This story first appeared in the Fayetteville Observer.

A New York man in the Army just six months was arrested at Fort Bragg last week on allegations he assaulted law enforcement during the January breach of the U.S. Capitol in Washington, D.C.

Spc. James Phillip Mault, 29, is charged with several federal offenses to include assaulting, resisting or impeding certain officers using a dangerous weapon or inflicting bodily injury; disorderly conduct in a Capitol building; and civil disorder, according to a news release Wednesday from the U.S. Attorney’s Office in Washington, D.C.

Mault made his initial court appearances on Oct. 8 in the Eastern District of North Carolina.

Fort Bragg spokesman, Col. Joe Buccino, confirmed Wednesday that Mault was arrested on post Oct. 6.

Buccino said it was important to note that Mault joined the Army in May, several months after the incident.

“This thing he allegedly did happened before he was a soldier,” he said.

In a newly unsealed criminal complaint, Mault is accused of spraying a chemical agent at a crush of law enforcement officers attempting to stop throngs of protestors from entering the Capitol building where U.S. Congress was certifying the Electoral college votes naming Joe Biden president.

“A review of a body worn camera from a Metropolitan Police Officer showed ... Mault spraying a chemical agent at law-enforcement officers with his left hand,” the complaint alleges.

He is also accused of confronting law enforcement officers at a barricade and ripping down the barrier which allowed protestors to access the grounds, according to the release.

Despite his actions being captured on officer body cameras, Capitol security cameras and cellphone video posted to social media, Mault denied assaulting anyone or damaging property when he was first contacted by federal agents on Jan. 18, according to the criminal complaint.

“Mault described being caught up in the crowd and the mass of people pushed him closer and closer to the Capitol Building. Mault claimed to have no choice but to move forward because of the press of people behind him,” the complaint states. “Mault ended up right next to an entrance to the Capitol Building but denied entering the Capitol Building,” the complaint states.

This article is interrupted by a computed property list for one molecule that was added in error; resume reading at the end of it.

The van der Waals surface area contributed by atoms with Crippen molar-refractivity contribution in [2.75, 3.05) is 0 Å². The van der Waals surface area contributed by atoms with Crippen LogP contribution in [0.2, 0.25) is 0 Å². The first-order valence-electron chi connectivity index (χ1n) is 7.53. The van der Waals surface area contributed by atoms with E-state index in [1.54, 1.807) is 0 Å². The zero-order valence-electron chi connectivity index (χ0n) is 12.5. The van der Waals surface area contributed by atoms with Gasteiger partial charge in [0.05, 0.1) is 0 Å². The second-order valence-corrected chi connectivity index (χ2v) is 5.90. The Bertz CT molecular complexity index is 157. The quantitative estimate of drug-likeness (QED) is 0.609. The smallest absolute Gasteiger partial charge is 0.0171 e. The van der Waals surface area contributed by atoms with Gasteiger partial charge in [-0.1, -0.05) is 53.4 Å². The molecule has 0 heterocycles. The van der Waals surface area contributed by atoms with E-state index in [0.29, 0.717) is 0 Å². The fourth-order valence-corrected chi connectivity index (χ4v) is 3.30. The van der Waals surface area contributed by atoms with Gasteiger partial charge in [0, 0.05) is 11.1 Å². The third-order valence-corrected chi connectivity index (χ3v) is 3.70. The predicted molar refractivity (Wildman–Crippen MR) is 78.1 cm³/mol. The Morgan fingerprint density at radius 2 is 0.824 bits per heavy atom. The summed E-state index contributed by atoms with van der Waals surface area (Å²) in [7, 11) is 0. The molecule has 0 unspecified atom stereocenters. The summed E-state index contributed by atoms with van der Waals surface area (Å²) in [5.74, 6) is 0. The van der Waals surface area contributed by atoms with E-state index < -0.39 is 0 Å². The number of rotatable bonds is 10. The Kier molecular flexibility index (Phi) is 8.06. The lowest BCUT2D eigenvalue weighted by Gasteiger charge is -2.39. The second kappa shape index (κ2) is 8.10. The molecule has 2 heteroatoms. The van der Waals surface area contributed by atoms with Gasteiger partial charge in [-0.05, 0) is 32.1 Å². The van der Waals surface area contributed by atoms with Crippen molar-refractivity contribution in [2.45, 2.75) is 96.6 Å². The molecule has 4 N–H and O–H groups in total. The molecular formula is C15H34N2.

Mault also allegedly denied knowing a man seen with him, Cody Mattice, who agents later learned had accompanied Mault and four others from Rochester, New York, on a bus driven by Mault’s father to attend the protest of the certification of Biden’s victory over Donald Trump.

Mault was positively identified, the release states, by the hardhat he wore that was plastered in unique stickers, one of which identified his Ironworkers union in Rochester.

His name was first brought to investigators by an anonymous source who “contacted the FBI National Threat Operations Center (NTOC) to report James Mault breached the Capitol Building in Washington,  D.C. on January 6, 2021. Mault was described as wearing a hard hat with stickers, one of them was the Ironworkers Local 33 Rochester, New York (NY). (The source) claimed to have seen a picture of Mault inside the Capitol Building...,” the complaint states.

His positive identification came when agents showed Mault’s mother photographs of her son at the insurrection, according to the complaint.

Mault’s friend Mattice was arrested Oct. 7 in New York, the release said.

In the eight months since Jan. 6, more than 600 individuals have been arrested in nearly all 50 states for crimes related to the breach of the U.S. Capitol, including at least 185 individuals charged with assaulting or impeding law enforcement, according to the news release.

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